The One-Stop Solution

Windhoek – The harmonisation of customs and transit procedures has been touted as beneficial for spurring trade and reducing the cost of doing business in Southern Africa.

Chirundu became the first operational One-Stop Border Post (OSBP) in Africa south of Sahara back in December 2009. The OSBP between Zambia and Zimbabwe has reportedly resulted in economic savings worth US$600 000 per day since 2010.

But somehow, the region has not built on the success to move with haste in establishing other OSBPs.

One of the recommendations made by countries that participated in the recent workshop on regional infrastructure development at Walvis Bay, Namibia, was that SADC should invest in constructing OSBPs.

Countries in the East African Community have learnt our lesson for us and are now forging ahead with a regional plan to build OSBPs.

Recently, East African legislators endorsed their OSBP 2012 Bill and are now waiting for EAC Heads of State to adopt this.  

Borders designated in the EAC for OSBPs include the Taveta-Holili border and the Namanga border (Kenya-United Republic of Tanzania), Busia and Malaba borders (Kenya–Uganda), and the Kanyaru-Akanyaru border (Burundi-Rwanda).  Others are the Mutukula border (United Republic of Tanzania-Uganda), Gasenyi-Nemba border (Burundi, Rwanda) and Lungalunga-Horohoro border (Kenya–United Republic of Tanzania).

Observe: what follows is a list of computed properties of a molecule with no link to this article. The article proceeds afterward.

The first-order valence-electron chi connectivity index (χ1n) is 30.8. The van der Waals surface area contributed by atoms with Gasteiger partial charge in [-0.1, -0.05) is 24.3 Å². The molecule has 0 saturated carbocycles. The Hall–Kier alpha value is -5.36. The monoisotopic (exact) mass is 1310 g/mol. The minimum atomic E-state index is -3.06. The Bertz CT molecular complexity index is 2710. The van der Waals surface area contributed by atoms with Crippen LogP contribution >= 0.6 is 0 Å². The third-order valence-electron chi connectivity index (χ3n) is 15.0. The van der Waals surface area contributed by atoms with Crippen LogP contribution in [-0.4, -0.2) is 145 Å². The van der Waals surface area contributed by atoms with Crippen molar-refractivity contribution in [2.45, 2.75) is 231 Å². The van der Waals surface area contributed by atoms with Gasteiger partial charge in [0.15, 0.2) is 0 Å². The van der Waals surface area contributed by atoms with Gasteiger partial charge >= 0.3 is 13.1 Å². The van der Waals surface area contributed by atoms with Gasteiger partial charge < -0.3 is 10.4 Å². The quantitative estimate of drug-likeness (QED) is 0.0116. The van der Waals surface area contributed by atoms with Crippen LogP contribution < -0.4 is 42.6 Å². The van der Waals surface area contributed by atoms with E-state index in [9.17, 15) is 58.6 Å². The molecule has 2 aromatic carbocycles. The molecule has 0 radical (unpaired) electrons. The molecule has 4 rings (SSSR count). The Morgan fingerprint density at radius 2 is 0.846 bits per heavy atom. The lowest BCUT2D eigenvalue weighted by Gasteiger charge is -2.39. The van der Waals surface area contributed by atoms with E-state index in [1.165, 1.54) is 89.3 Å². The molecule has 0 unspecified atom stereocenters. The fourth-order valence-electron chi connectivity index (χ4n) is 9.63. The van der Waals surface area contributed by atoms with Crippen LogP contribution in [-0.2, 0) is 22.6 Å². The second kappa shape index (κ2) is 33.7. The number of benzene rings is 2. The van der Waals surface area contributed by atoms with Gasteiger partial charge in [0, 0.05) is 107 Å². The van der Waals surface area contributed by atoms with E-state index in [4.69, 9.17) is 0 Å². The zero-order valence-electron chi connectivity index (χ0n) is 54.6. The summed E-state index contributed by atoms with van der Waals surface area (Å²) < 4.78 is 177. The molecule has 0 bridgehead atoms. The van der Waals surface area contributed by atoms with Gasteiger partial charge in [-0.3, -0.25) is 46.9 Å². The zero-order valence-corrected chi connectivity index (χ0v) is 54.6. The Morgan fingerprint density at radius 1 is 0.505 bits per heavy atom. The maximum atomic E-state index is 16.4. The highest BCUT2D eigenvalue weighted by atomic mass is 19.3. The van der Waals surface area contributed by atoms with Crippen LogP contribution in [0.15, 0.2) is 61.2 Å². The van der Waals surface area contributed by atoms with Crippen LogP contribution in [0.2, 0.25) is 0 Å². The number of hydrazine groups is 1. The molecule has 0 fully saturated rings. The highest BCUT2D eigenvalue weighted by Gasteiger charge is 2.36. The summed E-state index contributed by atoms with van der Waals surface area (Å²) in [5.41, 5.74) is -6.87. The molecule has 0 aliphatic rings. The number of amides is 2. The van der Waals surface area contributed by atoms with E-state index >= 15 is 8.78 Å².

Rwanda is at the forefront of steering construction of OSBPs in East Africa as it recognises the economic and logistical benefits of the set-up.

Ruhwa One-Stop Border Post is the second shared between Rwanda and Burundi following the opening of Gasenyi-Nemba OSBP in Bugesera District in 2011.

According to Rwanda’s Minister of State for Transport, Dr Alexis Nzahabwanimana, plans are underway to set up another such border post between Rwanda and Burundi at Akanyaru in Southern Province.

It is not all gloom, however, in SADC.

Progress has been registered in establishing an OSBP at Mamuno border post between Botswana and Namibia.

Mamuno border post is expected to be piloted as an OSBP this month, as part of the two governments’ plans to reduce the time spent crossing between the countries.

OSBPs help countries cut their individual costs and also result in shared security improvement.

All these lead to more effective border controls.

The pilot project is expected to then roll-over to other border posts in the near future. Although these can be seen as remarkable steps in spurring trade, much work, and spirited action is still needed.

South Africa and Mozambique are just now talking about signing final portions of their OSBP agreement.

Considering the time that it also takes to have a complete operational OSBP the sluggish pace being taken by countries is not thrilling.    

With other support work that includes road infrastructure and computerisation of customs and border agencies needed to create OSBPs, political and financial commitment is needed from SADC countries to make these schemes operational.